Creed launches new €10m scheme to conserve native freshwater pearl mussel

Abaigh Smyth-Curley

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Abaigh Smyth-Curley

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newsroom@longfordleader.ie

Minister for Agriculture, Creed

Minister for Agriculture, Michael Creed T.D

The scheme was launched in an effort to conserve the critically endangered freshwater pearl mussels.

The Minister for Agriculture, Food and the Marine, Michael Creed T.D., today launched a new €10m scheme to fund the conservation of the native freshwater pearl mussel. The launch took place in Ardgroom, Co. Cork and is the latest in series of EIP/locally-led environmental schemes funded by the Department of Agriculture, Food and the Marine (DAFM) under Ireland’s Rural Development Programme (RDP) 2014-2020. In total, DAFM Ireland has committed €59 million to these schemes over the lifetime of the RDP.

The Freshwater Pearl Mussel is an endangered species which is found in near-pristine freshwater habitats.  They are Ireland’s longest living animal, living for up to 140 years, they are filter feeders and can help to maintain and improve water quality.  European populations have declined by 90% over the past century and face extinction unless action is taken. This Programme seeks to address the key pressures on the mussel by using a results based approach on farms within the eight SPA catchments. 

Speaking at the launch, Minister Creed said; “This programme is one of our flagship results-based schemes under our RDP which we marked from the start as a key priority. I am delighted that the new programme has now begun and is open for applications by farmers. I am very pleased that we selected a project team of such high quality to deliver this scheme and am impressed by the ambition that is shown. This project has the two-fold benefit of delivering both biodiversity and water quality improvements. Protecting our water quality is at the core of this project and improvements made to water quality will not only benefit the endangered freshwater pearl mussel, but will benefit the wider environment for generations to come.”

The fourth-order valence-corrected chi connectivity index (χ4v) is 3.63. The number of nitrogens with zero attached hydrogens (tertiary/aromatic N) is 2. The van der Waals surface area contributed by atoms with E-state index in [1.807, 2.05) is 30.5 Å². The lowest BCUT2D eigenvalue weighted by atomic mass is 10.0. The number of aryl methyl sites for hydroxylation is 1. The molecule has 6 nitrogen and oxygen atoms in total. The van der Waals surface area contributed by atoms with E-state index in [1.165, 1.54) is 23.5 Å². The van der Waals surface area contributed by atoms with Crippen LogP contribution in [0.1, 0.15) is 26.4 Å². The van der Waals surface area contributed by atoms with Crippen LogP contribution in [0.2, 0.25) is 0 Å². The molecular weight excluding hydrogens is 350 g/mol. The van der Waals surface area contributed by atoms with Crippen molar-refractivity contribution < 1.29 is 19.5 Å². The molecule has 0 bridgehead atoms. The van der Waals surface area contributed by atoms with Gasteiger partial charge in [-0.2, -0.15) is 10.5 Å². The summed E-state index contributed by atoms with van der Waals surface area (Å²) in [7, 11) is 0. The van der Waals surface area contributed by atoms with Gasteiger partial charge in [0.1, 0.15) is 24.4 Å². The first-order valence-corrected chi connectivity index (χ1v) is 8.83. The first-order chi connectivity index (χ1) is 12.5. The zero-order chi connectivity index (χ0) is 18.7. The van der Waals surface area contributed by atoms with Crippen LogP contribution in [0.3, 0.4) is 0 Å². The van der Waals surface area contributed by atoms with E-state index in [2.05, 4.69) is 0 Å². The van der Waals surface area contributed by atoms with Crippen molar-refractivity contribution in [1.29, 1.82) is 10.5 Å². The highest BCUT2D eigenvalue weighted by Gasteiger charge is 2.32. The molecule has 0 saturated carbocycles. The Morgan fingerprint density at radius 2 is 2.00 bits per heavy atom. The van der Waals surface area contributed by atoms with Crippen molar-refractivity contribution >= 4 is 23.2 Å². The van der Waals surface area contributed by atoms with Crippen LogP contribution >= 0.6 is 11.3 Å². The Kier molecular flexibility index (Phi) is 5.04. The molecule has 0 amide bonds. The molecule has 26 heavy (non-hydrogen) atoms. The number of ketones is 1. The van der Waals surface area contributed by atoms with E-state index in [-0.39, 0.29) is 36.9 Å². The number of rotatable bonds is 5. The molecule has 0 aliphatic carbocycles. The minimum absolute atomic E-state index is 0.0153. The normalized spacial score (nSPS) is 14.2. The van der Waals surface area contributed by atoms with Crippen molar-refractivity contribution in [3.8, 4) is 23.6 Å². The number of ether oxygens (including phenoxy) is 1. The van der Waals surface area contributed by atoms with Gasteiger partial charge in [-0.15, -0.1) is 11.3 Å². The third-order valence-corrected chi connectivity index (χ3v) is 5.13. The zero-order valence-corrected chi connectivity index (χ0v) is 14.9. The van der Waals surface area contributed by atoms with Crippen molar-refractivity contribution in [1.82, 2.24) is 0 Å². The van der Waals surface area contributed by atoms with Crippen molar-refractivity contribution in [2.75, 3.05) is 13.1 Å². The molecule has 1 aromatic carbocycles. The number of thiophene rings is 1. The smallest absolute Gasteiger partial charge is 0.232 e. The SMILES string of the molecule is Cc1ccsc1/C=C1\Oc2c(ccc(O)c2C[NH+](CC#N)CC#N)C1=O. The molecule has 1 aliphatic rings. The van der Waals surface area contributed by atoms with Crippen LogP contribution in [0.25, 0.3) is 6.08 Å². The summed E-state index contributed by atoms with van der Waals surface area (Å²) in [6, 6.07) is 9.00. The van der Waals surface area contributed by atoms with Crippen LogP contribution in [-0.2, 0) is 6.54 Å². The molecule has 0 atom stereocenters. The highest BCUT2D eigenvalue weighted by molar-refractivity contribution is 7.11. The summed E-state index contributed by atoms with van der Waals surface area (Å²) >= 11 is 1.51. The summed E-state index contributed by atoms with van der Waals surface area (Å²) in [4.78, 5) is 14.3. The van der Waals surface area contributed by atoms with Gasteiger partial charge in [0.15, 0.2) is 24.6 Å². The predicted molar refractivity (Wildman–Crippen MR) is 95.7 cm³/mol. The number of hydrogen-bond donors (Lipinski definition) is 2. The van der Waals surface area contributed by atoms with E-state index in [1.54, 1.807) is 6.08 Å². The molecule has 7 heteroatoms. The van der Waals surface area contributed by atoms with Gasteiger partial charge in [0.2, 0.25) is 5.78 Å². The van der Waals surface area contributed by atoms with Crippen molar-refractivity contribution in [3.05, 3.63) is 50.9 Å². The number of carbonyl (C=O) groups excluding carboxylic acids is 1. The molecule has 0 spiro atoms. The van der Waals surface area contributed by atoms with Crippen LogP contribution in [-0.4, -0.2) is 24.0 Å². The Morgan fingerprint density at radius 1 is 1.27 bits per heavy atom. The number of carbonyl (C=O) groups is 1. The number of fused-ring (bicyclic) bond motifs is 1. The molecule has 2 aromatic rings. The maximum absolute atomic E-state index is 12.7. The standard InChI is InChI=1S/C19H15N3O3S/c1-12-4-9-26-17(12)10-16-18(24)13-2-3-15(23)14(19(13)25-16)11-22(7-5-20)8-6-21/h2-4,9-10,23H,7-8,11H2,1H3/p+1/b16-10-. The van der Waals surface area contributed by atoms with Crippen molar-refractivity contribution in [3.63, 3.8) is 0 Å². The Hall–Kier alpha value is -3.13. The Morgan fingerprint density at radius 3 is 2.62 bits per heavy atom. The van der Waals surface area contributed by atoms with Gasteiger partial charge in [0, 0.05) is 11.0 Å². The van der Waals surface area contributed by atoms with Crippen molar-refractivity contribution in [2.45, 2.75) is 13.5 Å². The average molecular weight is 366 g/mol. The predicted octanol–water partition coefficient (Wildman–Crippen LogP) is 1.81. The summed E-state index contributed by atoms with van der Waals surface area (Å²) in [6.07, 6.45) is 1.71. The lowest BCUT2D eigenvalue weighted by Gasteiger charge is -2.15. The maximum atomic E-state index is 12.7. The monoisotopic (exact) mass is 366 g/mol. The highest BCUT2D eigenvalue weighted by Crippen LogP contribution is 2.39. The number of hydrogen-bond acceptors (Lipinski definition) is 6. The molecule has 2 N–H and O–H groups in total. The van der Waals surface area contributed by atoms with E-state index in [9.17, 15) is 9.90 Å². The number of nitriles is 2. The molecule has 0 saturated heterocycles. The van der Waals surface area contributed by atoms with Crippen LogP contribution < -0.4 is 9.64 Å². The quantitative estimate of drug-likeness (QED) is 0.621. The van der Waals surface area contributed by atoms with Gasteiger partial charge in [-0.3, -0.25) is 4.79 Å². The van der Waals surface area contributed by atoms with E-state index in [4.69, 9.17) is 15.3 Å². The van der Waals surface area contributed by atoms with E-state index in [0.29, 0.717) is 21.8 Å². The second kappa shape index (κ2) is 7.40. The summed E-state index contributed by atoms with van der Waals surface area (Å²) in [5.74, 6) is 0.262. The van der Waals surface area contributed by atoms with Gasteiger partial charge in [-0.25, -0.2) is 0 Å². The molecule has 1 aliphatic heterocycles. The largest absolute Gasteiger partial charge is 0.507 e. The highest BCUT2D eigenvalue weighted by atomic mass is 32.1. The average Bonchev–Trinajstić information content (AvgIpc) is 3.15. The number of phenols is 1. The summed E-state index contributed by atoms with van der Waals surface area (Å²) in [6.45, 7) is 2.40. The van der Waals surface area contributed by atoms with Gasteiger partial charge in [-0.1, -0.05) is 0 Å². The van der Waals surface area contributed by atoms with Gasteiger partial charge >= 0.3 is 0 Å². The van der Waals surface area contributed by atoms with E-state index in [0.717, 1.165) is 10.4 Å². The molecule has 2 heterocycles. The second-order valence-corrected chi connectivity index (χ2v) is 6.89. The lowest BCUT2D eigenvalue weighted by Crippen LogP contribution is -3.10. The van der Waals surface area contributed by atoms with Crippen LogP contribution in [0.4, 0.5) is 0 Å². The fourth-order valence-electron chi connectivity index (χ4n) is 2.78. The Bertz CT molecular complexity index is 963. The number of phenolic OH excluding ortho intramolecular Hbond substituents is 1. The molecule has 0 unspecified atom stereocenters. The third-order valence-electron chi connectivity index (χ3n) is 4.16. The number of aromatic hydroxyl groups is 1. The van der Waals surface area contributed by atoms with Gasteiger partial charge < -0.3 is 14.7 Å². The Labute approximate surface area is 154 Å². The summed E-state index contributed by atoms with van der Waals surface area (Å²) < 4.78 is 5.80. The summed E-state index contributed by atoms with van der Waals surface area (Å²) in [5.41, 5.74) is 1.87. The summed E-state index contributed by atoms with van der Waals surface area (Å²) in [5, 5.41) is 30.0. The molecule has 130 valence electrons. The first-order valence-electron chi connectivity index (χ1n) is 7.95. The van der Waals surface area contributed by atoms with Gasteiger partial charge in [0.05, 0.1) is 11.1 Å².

This new locally-led programme brings farmers, farm advisors, scientists and researchers together to deliver a targeted landscape level intervention which places the farmer at the heart of the process.  Farmer consultation was a key element of the development process for the programme and the opinions and feedback collected from hundreds of farmers were incorporated into the final design. 

The Project Manager, Patrick Crushell says that; “The management of farmland has a direct influence on water quality and priority is creating high quality farmland habitats that work for the farmers and deliver real socio-economic benefits to the areas concerned.  We are honoured to be chosen to deliver this programme by the Department of Agriculture, Food and the Marine and expect to deliver a scheme using the €10 million funding in a way that makes a real difference in these special places.”

Concluding the Minister said; “The farming community is of course central to the success of this scheme. They are the primary custodians of our rural environment. I encourage them and the wider community in all eight catchments, to play a role and be aware of how their actions can contribute to improving water quality. What is learned here will be shared, through the EIP network, with similar communities throughout Ireland and will help to improve water quality in other sensitive catchments.”